bgg.con 2012 I


I left Israel Tuesday morning, to headlines speculating on the IDF’s response to the intensive rocket fire. On the plane I sat next to a couple from Austin who had just toured Israel for 10 days. I said something about the rockets, and they asked, ‘What rockets?’, and then ‘Where are they coming from?’  As usual, international news coverage didn’t really start until Israel responded. But these people had been in Israel. On the plane I read Ilene Prusher’s brand new novel Baghdad Fixer and watched Brave.

Wednesday morning I spent time in the lobby for wifi access, then lined up for registration. Probably the peak time. I was in line with a woman from Australia who comes annually for three game conferences, and a guy from Boston.

I started off in the Exhibitor Hall to sign up with James of Minion Games for the Designer Publisher meet-up. From my messages and posts he already had me down for Thursday at 7, and had printed out info from our website; I gave him a flyer for his notebook. Then I went over to GameSalute, where I met the head, Dan. When I described our project, he asked if he could hang on to It’s Alive to look at, I said no because I only had one, so he set up that we’d meet at 1 and go over to the big hall to play. I said I could meet earlier, he said he wants to leave some time because the hall only opens at noon. I said no it opens at 10, but I meant the game hall and he meant the Exhibitor Hall. So once he mentioned it I realized that it actually wasn’t open yet, which explained all the setting up I saw. Later during the con the doors were locked when it was closed, but I guess when they were setting up that didn’t work.  Not many people rushed in but it worked out for me. And maybe they didn’t mind developers coming in.

I went to have breakfast, a woman at Cash and Carry was nice and gave me cereal even though they were already on lunch, where there was nothing I could eat. I went to the room after picking up my free door prize games now that the line had thinned out; it was easy to select games – the smallest one in each category. I got Martian Dice, Force Ball, Crazy Creatures of Dr. Gloom, and New York, a re-theming of Alhambra, which was pretty big so I gave it to Bill and Shirley.

Pixel Lincoln

It was after 12:30, so I walked around the Exhibitor Hall, and went over to GameSalute before 1. Dan wasn’t there, they said he’s often running late. They checked with him and said he was on his way back from mailing something at the post office. While waiting I played Pixel Lincoln for half an hour at one of their demo tables, they knew I was going to leave in the middle. It’s a cute easy game, based on old video games with jumping and attacking. I don’t know where they got the Lincoln theme. Ties in with the new Lincoln movie and the vampire one, but that wasn’t the reason they picked that theme.  When Dan got back he complained about how far the post office was, I said I would think there’s one in the airport, he said there is, but the airport is huge.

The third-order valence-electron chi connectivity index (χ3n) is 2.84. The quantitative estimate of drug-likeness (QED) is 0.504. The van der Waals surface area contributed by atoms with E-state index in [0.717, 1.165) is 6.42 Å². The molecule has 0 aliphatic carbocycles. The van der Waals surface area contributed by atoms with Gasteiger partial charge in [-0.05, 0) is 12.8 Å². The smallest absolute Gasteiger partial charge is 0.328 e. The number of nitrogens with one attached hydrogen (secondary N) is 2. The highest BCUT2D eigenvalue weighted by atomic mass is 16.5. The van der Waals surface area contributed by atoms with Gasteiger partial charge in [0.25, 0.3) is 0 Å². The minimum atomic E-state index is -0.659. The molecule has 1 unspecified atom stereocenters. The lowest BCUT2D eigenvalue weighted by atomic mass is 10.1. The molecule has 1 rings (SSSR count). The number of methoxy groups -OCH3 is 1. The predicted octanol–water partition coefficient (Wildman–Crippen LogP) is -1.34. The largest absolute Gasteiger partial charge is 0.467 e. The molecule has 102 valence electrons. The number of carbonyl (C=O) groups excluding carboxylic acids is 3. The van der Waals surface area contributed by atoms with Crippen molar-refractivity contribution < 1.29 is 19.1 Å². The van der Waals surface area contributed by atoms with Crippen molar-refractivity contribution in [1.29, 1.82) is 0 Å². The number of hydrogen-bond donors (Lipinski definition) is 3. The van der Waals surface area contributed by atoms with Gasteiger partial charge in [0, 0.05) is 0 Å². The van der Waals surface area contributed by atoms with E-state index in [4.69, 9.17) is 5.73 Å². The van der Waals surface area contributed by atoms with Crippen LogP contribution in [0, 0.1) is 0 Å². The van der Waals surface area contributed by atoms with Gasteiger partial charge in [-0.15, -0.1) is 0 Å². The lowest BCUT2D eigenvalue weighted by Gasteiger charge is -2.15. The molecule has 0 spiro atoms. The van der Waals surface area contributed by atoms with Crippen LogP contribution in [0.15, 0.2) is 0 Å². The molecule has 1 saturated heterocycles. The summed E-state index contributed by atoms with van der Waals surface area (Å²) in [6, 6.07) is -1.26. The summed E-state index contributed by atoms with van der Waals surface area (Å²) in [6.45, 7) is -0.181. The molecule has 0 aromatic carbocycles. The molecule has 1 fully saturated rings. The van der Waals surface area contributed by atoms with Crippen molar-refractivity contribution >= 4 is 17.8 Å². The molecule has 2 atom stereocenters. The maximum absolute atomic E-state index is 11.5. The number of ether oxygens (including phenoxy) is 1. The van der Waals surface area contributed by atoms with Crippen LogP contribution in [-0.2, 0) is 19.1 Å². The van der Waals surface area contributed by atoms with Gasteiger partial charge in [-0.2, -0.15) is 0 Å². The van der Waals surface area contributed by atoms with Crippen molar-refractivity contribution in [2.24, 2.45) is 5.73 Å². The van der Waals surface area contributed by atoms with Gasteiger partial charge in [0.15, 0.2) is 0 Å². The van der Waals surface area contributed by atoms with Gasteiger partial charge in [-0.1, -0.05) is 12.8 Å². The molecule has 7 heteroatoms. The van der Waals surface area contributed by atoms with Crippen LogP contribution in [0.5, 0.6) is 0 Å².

We went across to the game hall, and two guys walking by agreed when I asked if they wanted to play a quick game. I had a new copy because I wanted the second edition. I had punched out the money at home in advance, but forgot about pre-shuffling, so all my demos had similar cards showing up together. The game went well, they understood all the card quantities better than I do, except that I won. I wasn’t trying to of course. I realized afterwards that I didn’t draw any Villagers. And they auctioned off Coffins cheaply. We discussed the game and theme a bit, then the two guys left. Dan stayed until 3:30 discussing how GameSalute works, benefits of their support and fulfillment, Kickstarter advice, changes we should make to the game, and answered questions I had. He knows Jon, pretty much everyone I met with did. Very helpful, and made me realize that Kickstarter could work. After that meeting and a few other interactions with publishers I didn’t expect much from the Designer Publisher meetup because it’s mostly small publishers, and large publishers weren’t going to be interested. But I wanted to attend Wednesday’s meet-up to see how it worked.

Hanging Gardens

I was too jetlagged to play anything new or complicated after that, and walked around looking at games. I ran into a group trying to figure out Hanging Gardens, so that was a good game to play. Light, and I could explain it from having played online, where I lost every game. It’s much better in person when you can hold the cards. They were surprised when I let someone change cards after one didn’t work, I said that’s the whole point – you can try out positions because it’s too hard to see what works otherwise. I won due to some luck and mostly having played before.


I passed people starting Dixit, which looked light. I didn’t realize that it’s a party game, similar to Apples to Apples, but it’s better and creative. I lost by a lot, I’m not good at Apples to Apples. The scoring track goes in a circle though so it didn’t look like I was behind. Really nice art, that’s one reason it’s popular. I beat the others for longest distance traveled, but not for the most tired – one guy was from Connecticut and had gotten up at 1:30 that morning to fly in, another player was from Calgary.